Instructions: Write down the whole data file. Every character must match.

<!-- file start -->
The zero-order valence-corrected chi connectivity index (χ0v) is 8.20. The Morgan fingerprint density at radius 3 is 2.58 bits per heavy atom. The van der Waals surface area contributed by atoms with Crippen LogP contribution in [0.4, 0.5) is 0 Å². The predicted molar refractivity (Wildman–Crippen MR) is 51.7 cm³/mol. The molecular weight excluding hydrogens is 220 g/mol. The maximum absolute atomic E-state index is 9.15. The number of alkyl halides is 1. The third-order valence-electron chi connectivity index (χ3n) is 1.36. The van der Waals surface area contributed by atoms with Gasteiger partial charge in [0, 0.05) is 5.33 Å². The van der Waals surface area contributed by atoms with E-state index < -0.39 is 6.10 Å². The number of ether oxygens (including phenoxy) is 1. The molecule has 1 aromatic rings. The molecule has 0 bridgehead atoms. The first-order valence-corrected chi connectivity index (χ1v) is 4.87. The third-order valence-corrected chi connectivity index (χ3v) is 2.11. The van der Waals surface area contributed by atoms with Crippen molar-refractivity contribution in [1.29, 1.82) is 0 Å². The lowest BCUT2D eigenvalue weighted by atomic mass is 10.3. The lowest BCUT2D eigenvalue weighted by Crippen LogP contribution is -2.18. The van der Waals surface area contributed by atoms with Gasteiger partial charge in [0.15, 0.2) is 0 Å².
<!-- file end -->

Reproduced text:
The zero-order valence-corrected chi connectivity index (χ0v) is 8.20. The Morgan fingerprint density at radius 3 is 2.58 bits per heavy atom. The van der Waals surface area contributed by atoms with Crippen LogP contribution in [0.4, 0.5) is 0 Å². The predicted molar refractivity (Wildman–Crippen MR) is 51.7 cm³/mol. The molecular weight excluding hydrogens is 220 g/mol. The maximum absolute atomic E-state index is 9.15. The number of alkyl halides is 1. The third-order valence-electron chi connectivity index (χ3n) is 1.36. The van der Waals surface area contributed by atoms with Gasteiger partial charge in [0, 0.05) is 5.33 Å². The van der Waals surface area contributed by atoms with E-state index < -0.39 is 6.10 Å². The number of ether oxygens (including phenoxy) is 1. The molecule has 1 aromatic rings. The molecule has 0 bridgehead atoms. The first-order valence-corrected chi connectivity index (χ1v) is 4.87. The third-order valence-corrected chi connectivity index (χ3v) is 2.11. The van der Waals surface area contributed by atoms with Crippen molar-refractivity contribution in [1.29, 1.82) is 0 Å². The lowest BCUT2D eigenvalue weighted by atomic mass is 10.3. The lowest BCUT2D eigenvalue weighted by Crippen LogP contribution is -2.18. The van der Waals surface area contributed by atoms with Gasteiger partial charge in [0.15, 0.2) is 0 Å².